Grace Chingoma Senior Sports Reporter
AS Dynamos star midfielder Denver Mukamba continues to receive the flak for his bad boy image, experts and those close to him believe he urgently needs help to exorcise demons related to drug abuse.
It has emerged that close family members and associates are worried that the 2012 Castle Soccer Star of the Year’s woes could worsen if he is not quickly assisted.
They blame Mukamba’s wayward behaviour on a group of drug abusers the player got entangled with during his stint in Johannesburg where he featured for reigning Absa Premiership champions Bidvest Wits.
Those close to Mukamba lifted the lid on the reasons why a player with so much talent and potential to go places had seen his career suffer stunted growth.
At the peak of his powers, Mukamba was so good enough that German coach Klaus Dieter Pagels handed him the captaincy of the Warriors in a World Cup qualifier against Egypt in Alexandria.
But those who know the player better told The Herald that his career suffered a reverse during his stay in South Africa where he got into drugs and subsequently lost his way, leading to Wits offloading him.
There was, however, hope that the player would turn on a new leaf once he returned home and relaunch his career.
Sadly for both the player and the club, Mukamba’s situation has deteriorated with the midfielder now an unwanted man at Dynamos.
Outgoing team manager Richard Chihoro said Mukamba had never been the same since his return from South Africa.
Chihoro was surprisingly axed as DeMbare team manager, ending an 11-year spell at the Harare giants.
He had moved from being an assistant coach to team manager when Mukamba arrived from Kiglon in 2011.
“I worked very well with him since 2011, when he was still a young player who went on to win the Soccer Star of the Year Award. But I don’t understand what happened when he returned from South Africa.
“He returned a changed man, his attitude had changed and we don’t know what had frustrated him.
“He was full of excuses. He would miss training and say ‘I was sick, I am sorry I couldn’t phone you’ and next time he would repeat it and would have more excuses.
“At the end of the day, everyone got fed up and decided enough was enough,’’ Chihoro said. The Dynamos executive have since met and resolved to respect coach Lloyd Mutasa’s decision to blacklist Mukamba and club president Kenny Mubaiwa said they are now looking at how they can navigate the remainder of his contract.
Mukamba’s case has also drawn the attention of FIFA and World Anti-Doping Agency member Nicholas Munyonga who suggested that the player should get help from experts.
According to the Warriors team doctor, the midfielder needs help for a “psycho-social problem’’.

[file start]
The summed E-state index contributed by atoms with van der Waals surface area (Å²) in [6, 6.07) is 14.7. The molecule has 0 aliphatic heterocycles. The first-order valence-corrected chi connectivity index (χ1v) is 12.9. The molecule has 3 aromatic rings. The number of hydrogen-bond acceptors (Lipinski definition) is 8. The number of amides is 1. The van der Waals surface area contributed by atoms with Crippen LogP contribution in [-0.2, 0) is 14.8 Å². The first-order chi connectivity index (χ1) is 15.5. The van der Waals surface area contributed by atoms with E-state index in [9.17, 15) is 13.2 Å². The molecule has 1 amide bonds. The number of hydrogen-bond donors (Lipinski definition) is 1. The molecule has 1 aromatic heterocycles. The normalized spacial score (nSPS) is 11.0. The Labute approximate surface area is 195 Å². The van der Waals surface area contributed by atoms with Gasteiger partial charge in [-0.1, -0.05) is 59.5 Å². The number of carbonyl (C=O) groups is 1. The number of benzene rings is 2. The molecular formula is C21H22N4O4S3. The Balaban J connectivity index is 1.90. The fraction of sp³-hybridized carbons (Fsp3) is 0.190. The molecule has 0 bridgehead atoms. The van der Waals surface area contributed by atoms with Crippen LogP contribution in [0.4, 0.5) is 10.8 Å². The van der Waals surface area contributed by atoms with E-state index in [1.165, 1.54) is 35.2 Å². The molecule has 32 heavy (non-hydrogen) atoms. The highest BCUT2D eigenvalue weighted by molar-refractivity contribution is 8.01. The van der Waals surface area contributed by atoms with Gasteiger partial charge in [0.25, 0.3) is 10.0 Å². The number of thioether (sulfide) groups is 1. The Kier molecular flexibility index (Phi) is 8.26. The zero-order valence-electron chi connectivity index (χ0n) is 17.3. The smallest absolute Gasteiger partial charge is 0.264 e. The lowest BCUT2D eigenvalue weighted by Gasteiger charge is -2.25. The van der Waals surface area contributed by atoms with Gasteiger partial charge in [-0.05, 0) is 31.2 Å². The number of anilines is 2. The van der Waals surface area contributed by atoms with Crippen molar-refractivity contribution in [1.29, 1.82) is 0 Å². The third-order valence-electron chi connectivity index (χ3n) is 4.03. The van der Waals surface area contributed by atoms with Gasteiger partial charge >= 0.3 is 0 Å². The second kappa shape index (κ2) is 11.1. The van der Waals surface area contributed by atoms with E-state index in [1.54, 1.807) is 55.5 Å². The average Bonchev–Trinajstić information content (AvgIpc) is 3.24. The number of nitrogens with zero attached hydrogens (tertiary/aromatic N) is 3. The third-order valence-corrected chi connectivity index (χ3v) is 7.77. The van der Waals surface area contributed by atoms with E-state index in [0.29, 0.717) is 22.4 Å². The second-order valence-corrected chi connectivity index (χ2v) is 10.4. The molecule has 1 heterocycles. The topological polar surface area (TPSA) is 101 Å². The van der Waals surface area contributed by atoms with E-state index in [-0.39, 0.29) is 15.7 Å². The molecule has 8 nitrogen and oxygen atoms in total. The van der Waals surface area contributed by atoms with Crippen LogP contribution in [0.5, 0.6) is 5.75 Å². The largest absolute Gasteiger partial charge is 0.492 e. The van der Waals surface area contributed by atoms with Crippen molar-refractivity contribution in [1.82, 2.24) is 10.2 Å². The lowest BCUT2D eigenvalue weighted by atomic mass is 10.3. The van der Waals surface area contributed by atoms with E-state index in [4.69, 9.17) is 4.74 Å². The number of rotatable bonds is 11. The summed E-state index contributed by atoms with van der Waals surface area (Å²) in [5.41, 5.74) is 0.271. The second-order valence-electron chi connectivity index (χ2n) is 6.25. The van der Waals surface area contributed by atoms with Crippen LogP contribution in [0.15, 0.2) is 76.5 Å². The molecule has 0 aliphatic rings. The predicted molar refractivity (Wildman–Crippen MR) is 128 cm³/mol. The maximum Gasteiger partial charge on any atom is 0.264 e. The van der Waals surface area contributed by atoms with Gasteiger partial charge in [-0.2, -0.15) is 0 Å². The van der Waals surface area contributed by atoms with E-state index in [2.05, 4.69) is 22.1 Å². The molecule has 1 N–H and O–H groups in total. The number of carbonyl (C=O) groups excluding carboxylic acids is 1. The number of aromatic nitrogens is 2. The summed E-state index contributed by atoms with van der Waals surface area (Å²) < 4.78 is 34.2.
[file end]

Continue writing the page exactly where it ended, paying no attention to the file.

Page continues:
“From the issue at hand, it’s more psycho-social. If you check on issues of drugs in sport, there are about 10 anti-doping rule violations that are there.
“A good number of them obviously would relate to actual issues related to proper evidence, for us to say he has taken a banned substance. At the moment there is no targeted testing unless someone does the unusual, and random testing can happen on competitions and it is difficult to just say someone has abused banned substance.
“Speaking from what we read, the substance which he is alleged to take, falls under stimulants, which are prohibited in competitions only. “From a psycho-social point of view, he would need serious rehabilitation. I am sure if we want him to get help there are experts involved. There are a lot of clinical experts around that can be approached to do that,” Munyonga said.
Also raising his concern on the player’s welfare was Footballers Union of Zimbabwe (FUZ) president Desmond Maringwa, who said they have tried to engage Mukamba.
Ironically before he plunged into disciplinary problems, Mukamba used to attend FUZ programmes on anti-doping.
“He is our member, we have called him a number of times but hasn’t come and only promised. We are making efforts to engage and try to assist. He also needs help from his club. He is still young and can resuscitate his career because he is a talented player.”
As an organisation which deals with players, Maringwa says they are always trying to raise awareness on drug abuse.
“From our out-of-contract programmes that we have been doing, we had a topic on Drug Abuse. We have a lot of players abusing drugs and many things which are happening are a cause of concern. But drugs simply kill players’ careers and it becomes an addiction.
“We have been trying to educate them but drugs involve resistance and there are cliques of players involved in these issues. It’s only that Denver plays for Dynamos and gets a lot of publicity, but we have a number of players involved.
“As a union we cannot be there daily so the clubs can assist here. We have talked to players about friends they befriend as we have realised at times that they wield great influence and bring unwanted things to them. But at the same time, we can’t choose friends for them but advise that they have to be a careful lot.”
Article Source: The Herald